Federal Reserve: US economic slowdown temporary
The US Federal Reserve has said it expects a recent slowdown in the US economy to only be temporary.
GDP grew at an annual rate of 0.7% in the first quarter - the slowest rate since the first quarter of 2014.
But the US central bank said it expected growth to pick up again, and decided to keep a key interest rate on hold in a range of 0.75% to 1%.
The Fed has only raised interest rates three times in the last decade, most recently in March this year.
Most analysts expected there to be no action on rates this month.
But they were watching to see if policymakers would hint at a possible rate rise in June, despite recent weak economic data.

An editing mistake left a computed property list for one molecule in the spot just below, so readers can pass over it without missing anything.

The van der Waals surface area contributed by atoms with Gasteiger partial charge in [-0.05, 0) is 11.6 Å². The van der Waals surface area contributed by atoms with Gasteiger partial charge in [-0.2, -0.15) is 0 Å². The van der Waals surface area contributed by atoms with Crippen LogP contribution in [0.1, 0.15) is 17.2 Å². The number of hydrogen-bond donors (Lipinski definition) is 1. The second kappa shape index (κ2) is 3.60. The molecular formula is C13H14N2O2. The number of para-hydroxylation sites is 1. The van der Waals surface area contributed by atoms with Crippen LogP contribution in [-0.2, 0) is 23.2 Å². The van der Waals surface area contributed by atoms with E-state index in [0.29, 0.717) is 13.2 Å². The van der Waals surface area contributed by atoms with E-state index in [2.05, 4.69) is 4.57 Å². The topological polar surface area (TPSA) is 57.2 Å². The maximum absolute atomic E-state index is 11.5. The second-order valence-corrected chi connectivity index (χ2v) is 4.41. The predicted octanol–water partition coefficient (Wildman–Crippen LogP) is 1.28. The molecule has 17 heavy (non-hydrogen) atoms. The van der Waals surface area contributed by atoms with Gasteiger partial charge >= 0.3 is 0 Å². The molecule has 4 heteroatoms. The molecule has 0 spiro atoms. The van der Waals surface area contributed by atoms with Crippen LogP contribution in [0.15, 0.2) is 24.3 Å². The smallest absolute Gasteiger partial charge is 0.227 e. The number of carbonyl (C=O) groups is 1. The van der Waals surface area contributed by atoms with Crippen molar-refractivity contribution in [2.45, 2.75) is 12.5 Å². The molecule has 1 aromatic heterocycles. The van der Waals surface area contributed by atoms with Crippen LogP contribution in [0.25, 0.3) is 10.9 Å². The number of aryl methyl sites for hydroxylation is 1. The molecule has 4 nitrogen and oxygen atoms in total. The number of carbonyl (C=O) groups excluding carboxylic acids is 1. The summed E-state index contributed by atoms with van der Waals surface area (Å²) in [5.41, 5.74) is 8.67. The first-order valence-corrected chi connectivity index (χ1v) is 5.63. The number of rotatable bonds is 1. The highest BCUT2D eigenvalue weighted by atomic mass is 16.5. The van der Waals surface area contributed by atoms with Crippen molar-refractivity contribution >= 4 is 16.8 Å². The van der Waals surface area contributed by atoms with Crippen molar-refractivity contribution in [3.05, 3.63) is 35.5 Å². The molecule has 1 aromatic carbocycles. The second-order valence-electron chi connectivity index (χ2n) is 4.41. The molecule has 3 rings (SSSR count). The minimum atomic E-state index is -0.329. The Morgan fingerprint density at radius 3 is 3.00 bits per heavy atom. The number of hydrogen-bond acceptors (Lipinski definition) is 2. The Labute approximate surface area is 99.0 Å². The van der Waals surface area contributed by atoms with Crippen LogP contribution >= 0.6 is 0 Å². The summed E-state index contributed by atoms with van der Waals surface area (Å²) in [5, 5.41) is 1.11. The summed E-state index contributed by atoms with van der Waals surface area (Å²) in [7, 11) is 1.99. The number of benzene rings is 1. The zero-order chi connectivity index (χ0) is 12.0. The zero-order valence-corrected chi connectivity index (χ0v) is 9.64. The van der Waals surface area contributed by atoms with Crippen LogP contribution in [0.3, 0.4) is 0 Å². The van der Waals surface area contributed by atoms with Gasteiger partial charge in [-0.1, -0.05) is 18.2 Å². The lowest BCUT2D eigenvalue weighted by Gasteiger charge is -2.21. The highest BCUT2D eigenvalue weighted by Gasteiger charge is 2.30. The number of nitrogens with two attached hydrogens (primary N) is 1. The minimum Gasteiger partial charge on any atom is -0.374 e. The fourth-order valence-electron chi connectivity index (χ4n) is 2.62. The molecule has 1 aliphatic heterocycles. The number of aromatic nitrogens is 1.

The central bank said it viewed "the slowing in growth during the first quarter as likely to be transitory" and still expected economic activity to "expand at a moderate pace".
Rate rise in June?
The statement, released after the Fed's May meeting, pointed to stronger business investment and downplayed modest growth in household spending.
Traders reacted by increasing the probability of a rate rise next month.
Ryan Sweet, senior economist at Moody's Analytics, said: "The Fed is communicating its mantra of gradual rate hikes. The next time they will likely raise rates would be June."
Brian Coulton, chief economist at Fitch Ratings, said: "There is nothing in here to change our view of two more rate hikes this year."
The Federal fund interest rate peaked in the early 1980s at nearly 20%.
But it has been at record lows since the financial crisis as central bankers sought to boost the economy.